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Dave Barry
Insane City

Putnam Adult / Penguin Putnam
US Hardcover First Edition
ISBN 978-0-399-15868-1
Publication Date: 01-29-2013
344 Pages; $26.95
Date Reviewed: 02-14-2013
Reviewed by: Rick Kleffel © 2013

Index:  General Fiction  

Everybody has plans. We all look into the future, and make decisions about what to do today based on our vision of where we expect and want to be tomorrow. We set a goal and then do what we can to get there. But life has a way of intervening. We find what we thought we wanted to do is not so much fun as we expected. We find that what we hoped would be easy proves to be hard. We meet someone who changes our vision of ourselves. In the course of days, months, and years, we end up somewhere utterly different than what at one time had seemed to be our certain destination. We are human frogs, boiling ourselves slowly every day of our lives, unable to discern just how poached we have become.

With 'Insane City,' humorist Dave Barry boils Seth Weinstein, a very human frog, in the accelerated literary genre of farce. It's a quick read that is consistently funny, often hilarious and always engaging, and not just because it centers on a wedding. Barry makes the book deceptively easy to enjoy, but don't be fooled. 'Insane City' is a finely tuned, superbly written novel about the triumph of truth in a world of deception. Humans may be as easily boiled as frogs, but what's left afterward is much better at making decisions that lead to a happier future.

Seth's story is both simple and byzantine. He arrives in Miami with "The Groom Squad" to get married, but first he gets drunk. This leads to a series of problems that must be solved before he can tie the knot with his hyper-rich / beautiful / successful lawyer bride, Tina. (Un)Fortunately for Seth, Miami proves to be a perfect human-boiling environment. It's a city and a character where the weird walk the streets without notice, where excess is expected and encouraged, and a frontier where the world sends its most desperate castaways. Seth's two days in Miami are the equivalent of years in our lives, overturning his understanding of himself.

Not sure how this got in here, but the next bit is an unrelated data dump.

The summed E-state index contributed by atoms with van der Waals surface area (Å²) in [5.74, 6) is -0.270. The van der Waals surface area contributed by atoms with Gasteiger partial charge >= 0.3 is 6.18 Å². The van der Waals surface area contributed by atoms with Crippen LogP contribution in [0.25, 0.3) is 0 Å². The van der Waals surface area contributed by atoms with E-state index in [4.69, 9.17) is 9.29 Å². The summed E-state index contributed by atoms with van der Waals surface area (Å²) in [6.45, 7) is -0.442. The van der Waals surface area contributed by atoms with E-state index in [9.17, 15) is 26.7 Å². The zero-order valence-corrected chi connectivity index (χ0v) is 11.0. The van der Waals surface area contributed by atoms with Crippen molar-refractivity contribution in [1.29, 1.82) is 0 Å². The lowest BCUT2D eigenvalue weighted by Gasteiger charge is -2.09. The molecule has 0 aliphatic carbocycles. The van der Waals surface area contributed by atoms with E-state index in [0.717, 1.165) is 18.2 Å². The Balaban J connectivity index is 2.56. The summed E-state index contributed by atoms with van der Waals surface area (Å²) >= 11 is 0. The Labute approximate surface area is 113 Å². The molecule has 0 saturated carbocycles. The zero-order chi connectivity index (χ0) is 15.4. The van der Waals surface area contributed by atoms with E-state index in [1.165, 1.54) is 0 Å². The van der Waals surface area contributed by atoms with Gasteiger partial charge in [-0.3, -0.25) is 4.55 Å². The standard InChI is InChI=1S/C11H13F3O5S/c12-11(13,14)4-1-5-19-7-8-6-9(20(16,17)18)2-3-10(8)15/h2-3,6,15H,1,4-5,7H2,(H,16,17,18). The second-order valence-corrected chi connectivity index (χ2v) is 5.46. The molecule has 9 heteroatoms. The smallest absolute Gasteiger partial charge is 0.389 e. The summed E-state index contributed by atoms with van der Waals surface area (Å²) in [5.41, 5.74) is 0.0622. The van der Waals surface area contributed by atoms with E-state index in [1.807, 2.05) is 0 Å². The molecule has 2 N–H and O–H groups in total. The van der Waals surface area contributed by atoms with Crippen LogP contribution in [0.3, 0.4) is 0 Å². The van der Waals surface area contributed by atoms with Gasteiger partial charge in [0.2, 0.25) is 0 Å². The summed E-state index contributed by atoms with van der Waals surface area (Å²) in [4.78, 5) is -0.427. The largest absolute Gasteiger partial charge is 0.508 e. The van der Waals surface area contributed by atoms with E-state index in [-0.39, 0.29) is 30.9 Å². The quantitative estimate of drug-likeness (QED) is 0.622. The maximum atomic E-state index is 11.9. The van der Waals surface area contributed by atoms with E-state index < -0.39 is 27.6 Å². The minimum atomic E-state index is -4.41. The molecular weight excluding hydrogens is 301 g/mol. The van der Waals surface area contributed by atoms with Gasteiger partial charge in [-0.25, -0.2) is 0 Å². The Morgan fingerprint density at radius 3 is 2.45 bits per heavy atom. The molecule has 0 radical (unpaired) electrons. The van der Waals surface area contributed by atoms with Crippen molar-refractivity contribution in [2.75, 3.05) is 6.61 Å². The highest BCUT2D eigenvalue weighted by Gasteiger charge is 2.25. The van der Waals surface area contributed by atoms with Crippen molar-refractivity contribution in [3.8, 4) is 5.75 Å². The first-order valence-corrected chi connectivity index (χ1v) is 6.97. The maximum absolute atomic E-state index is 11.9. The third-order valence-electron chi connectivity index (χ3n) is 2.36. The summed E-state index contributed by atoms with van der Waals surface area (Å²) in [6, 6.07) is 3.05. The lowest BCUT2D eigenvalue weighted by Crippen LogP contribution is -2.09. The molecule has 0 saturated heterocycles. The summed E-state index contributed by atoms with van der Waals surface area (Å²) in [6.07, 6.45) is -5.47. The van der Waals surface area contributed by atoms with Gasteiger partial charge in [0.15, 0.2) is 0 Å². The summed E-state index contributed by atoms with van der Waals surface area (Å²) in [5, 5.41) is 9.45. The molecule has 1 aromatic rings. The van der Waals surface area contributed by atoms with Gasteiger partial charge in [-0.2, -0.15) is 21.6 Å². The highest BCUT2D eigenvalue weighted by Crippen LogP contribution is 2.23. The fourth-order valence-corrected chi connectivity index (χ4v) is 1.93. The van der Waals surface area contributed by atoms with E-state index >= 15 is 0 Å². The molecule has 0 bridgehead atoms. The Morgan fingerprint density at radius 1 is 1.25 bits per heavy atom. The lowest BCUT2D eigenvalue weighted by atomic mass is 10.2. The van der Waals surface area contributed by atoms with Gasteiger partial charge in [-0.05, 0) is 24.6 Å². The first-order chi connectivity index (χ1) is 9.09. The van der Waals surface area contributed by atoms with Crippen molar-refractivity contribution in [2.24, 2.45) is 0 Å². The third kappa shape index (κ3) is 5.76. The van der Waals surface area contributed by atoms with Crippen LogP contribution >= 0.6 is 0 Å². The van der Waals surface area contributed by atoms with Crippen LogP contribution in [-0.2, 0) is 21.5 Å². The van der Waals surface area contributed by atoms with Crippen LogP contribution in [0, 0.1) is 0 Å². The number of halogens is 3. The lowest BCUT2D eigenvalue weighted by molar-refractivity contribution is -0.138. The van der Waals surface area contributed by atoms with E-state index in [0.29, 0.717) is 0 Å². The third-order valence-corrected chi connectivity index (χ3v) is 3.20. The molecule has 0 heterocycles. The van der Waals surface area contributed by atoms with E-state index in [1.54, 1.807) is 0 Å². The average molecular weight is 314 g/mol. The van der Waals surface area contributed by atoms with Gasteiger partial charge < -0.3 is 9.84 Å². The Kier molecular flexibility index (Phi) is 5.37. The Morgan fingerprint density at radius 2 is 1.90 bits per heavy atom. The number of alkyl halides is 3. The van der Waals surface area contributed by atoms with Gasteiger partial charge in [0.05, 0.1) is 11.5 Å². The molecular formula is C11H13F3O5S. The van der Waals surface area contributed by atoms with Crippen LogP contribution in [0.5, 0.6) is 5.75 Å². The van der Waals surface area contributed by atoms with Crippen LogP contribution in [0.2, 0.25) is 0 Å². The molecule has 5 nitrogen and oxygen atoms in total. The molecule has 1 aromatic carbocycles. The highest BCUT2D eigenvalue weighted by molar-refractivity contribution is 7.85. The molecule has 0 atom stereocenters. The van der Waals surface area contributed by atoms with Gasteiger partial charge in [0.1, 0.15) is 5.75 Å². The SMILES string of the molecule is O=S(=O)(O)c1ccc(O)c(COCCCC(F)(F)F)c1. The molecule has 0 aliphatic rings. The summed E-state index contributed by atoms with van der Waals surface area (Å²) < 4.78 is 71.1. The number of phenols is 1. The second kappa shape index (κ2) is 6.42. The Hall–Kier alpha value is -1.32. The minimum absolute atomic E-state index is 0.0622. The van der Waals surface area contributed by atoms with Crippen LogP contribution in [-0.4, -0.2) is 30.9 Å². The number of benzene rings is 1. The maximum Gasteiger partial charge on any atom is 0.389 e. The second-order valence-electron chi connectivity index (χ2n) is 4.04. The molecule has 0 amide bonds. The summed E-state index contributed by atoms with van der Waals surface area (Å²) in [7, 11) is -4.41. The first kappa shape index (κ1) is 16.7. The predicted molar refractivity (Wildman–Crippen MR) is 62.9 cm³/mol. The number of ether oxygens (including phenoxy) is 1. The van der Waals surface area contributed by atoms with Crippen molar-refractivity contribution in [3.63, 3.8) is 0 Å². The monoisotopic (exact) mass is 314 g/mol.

Barry's accomplishments here are many and for the most part, never obvious. He offers readers a large cast of characters who seem real and full of the stuff of life. One of the treats of 'Insane City' is that we like everyone we meet, so it is always fun to read the book, no matter whom we are with. Barry does take some serious chances here by introducing, early on, Laurette, a Haitian refugee with two children. Her plight is not in the least bit funny. But Barry uses his sense of farce to get us from A to B to C to the letter in some alien alphabet where Laurette and her children fit in perfectly with the rest of his cast and what he calls the "wedding-industrial complex" that drives the plot. This is a novel where readers will miss all of the characters after they finish the book.

For all the wild excess on display in 'Insane City,' it's Barry's discipline that lets him turn the volume up to eleven. Dialogue is crisp, funny and to-the-point. Scenes of action are vivid. Barry gives us just enough to conjure up the absurdities that will send his characters into the next absurdity. He has lots of fun with the language and the ability to pluck out the low points of our highly civilized world, and then reveal them to be as hilarious as they are. He uses peeves to drive plot, and point-of-view with an effortless ease to bring laughter. You might think he spent more time with orangutans than would have been good for his health. It's a testament to his skill as a writer than he can bring out the inner life of a lonely primate who is not human.

Keep the title in mind as you read the book; Miami, the setting, the 'Insane City,' is not just a weird place where kooky stuff happens on a regular basis. It's a Petri dish where the human virus can grow unchecked, where the human frogs can be boiled in a fraction of the time it takes elsewhere on this gray world. 'Insane City' is a breezy, laugh-out-loud farce that lets you take it just seriously enough to understand, while you're catching your breath, that the water is getting warmer around you.

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